How can I tell if my business has been the victim of a credential stuffing attack?

    The best way to tell if your business has been the victim of a credential stuffing attack is by monitoring login activity and identifying suspicious patterns. You can use tools such as firewalls, intrusion detection systems, malware detection software, and bot management tools to help you identify these patterns.

    You should also be aware of the signs that an attack may be occurring, such as sudden spikes in login attempts or unusual activity from IP addresses that are not typically associated with your business.

    What is the impact of credential stuffing?

    A credential stuffing attack can have a damaging impact on businesses. The data stolen from these attacks can be used by attackers to cause further damage through data breaches, resale of data on the dark web, or data mining for ransomware purposes. When this data makes its way onto the dark web markets, it is easy to find and there are many people willing to buy data like this, making it highly profitable for cybercriminals.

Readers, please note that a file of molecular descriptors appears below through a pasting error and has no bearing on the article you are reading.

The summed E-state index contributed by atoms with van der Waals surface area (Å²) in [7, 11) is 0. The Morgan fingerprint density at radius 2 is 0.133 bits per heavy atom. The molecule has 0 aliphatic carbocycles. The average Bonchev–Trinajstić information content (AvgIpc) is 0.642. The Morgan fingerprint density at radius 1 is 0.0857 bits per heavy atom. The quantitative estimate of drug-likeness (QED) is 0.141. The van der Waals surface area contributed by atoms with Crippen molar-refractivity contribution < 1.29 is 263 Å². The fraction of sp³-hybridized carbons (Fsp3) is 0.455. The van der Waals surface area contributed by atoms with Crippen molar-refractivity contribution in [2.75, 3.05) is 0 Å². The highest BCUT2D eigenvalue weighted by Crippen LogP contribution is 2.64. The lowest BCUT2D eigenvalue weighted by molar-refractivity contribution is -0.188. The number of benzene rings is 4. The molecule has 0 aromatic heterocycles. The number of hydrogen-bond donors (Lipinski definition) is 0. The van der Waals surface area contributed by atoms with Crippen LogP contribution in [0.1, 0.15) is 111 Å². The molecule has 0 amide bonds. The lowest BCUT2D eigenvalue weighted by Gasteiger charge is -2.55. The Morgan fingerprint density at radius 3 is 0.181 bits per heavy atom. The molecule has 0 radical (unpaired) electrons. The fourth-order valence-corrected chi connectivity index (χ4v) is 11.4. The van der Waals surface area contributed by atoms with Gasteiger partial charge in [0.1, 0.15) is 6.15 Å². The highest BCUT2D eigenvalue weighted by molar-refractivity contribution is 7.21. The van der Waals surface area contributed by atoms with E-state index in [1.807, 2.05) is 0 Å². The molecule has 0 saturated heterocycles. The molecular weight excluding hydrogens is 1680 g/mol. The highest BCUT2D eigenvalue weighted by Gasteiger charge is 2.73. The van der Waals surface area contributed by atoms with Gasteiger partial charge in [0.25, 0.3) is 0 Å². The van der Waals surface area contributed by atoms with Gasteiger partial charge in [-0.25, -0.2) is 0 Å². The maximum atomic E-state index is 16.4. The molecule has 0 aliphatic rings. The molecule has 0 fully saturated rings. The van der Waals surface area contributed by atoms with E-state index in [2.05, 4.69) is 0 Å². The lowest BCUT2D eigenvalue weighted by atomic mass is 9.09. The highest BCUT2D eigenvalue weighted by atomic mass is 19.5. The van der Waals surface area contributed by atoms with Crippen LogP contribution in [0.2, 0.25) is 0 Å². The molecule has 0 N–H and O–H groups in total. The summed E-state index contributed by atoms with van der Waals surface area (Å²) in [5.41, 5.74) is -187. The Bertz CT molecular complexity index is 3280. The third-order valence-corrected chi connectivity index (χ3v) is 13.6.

How many companies have been victims of credential stuffing attacks?

    Within the past decade, over one billion credentials have been exposed in data breaches with an average of 63 million records breached each year. Since 2016, the number of data breaches has significantly decreased while the number of compromised records per incident has increased.

    Despite this trend, all businesses should be aware that credential stuffing attacks can still happen and take steps to prevent them from occurring within their networks and systems.

    What can I do to protect my business from credential stuffing?

    The best way to protect your business from a credential stuffing attack is by using strong passwords and two-factor authentication, monitoring login activity and identifying suspicious patterns, and regularly updating passwords and other account information. You should also train employees on how to identify phishing emails and other scams that could lead to a credential stuffing attack.

    You should also implement anti-bot protection on your site to prevent automated credential stuffing attacks from occurring.